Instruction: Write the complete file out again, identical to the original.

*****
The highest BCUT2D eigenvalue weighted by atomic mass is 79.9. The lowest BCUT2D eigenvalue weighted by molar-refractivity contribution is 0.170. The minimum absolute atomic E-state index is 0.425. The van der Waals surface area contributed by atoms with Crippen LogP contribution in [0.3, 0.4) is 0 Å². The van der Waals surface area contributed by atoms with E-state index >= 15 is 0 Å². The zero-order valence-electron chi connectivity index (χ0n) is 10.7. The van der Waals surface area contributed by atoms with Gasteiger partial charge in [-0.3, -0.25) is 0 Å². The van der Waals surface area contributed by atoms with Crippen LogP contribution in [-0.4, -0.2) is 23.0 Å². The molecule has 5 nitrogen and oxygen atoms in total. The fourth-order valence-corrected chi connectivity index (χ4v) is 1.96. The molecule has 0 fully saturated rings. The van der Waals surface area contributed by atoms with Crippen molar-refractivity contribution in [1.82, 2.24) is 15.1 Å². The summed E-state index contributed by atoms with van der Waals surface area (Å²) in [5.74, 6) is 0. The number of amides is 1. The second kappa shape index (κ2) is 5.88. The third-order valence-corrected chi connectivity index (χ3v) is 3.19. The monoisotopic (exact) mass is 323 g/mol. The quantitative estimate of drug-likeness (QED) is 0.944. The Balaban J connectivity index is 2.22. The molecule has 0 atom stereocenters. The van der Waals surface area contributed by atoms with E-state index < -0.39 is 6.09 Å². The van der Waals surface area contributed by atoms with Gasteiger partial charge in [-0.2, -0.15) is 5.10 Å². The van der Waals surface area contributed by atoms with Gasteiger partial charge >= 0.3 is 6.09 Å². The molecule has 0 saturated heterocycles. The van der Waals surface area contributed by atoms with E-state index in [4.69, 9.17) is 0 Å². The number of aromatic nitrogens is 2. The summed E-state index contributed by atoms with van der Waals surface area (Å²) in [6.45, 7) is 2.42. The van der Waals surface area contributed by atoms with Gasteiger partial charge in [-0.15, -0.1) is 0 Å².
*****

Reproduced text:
The highest BCUT2D eigenvalue weighted by atomic mass is 79.9. The lowest BCUT2D eigenvalue weighted by molar-refractivity contribution is 0.170. The minimum absolute atomic E-state index is 0.425. The van der Waals surface area contributed by atoms with Crippen LogP contribution in [0.3, 0.4) is 0 Å². The van der Waals surface area contributed by atoms with E-state index >= 15 is 0 Å². The zero-order valence-electron chi connectivity index (χ0n) is 10.7. The van der Waals surface area contributed by atoms with Gasteiger partial charge in [-0.3, -0.25) is 0 Å². The van der Waals surface area contributed by atoms with Crippen LogP contribution in [-0.4, -0.2) is 23.0 Å². The molecule has 5 nitrogen and oxygen atoms in total. The fourth-order valence-corrected chi connectivity index (χ4v) is 1.96. The molecule has 0 fully saturated rings. The van der Waals surface area contributed by atoms with Crippen molar-refractivity contribution in [1.82, 2.24) is 15.1 Å². The summed E-state index contributed by atoms with van der Waals surface area (Å²) in [5.74, 6) is 0. The number of amides is 1. The second kappa shape index (κ2) is 5.88. The third-order valence-corrected chi connectivity index (χ3v) is 3.19. The monoisotopic (exact) mass is 323 g/mol. The quantitative estimate of drug-likeness (QED) is 0.944. The Balaban J connectivity index is 2.22. The molecule has 0 atom stereocenters. The van der Waals surface area contributed by atoms with E-state index < -0.39 is 6.09 Å². The van der Waals surface area contributed by atoms with Gasteiger partial charge in [-0.2, -0.15) is 5.10 Å². The van der Waals surface area contributed by atoms with Gasteiger partial charge >= 0.3 is 6.09 Å². The molecule has 0 saturated heterocycles. The van der Waals surface area contributed by atoms with E-state index in [4.69, 9.17) is 0 Å². The number of aromatic nitrogens is 2. The summed E-state index contributed by atoms with van der Waals surface area (Å²) in [6.45, 7) is 2.42. The van der Waals surface area contributed by atoms with Gasteiger partial charge in [-0.15, -0.1) is 0 Å².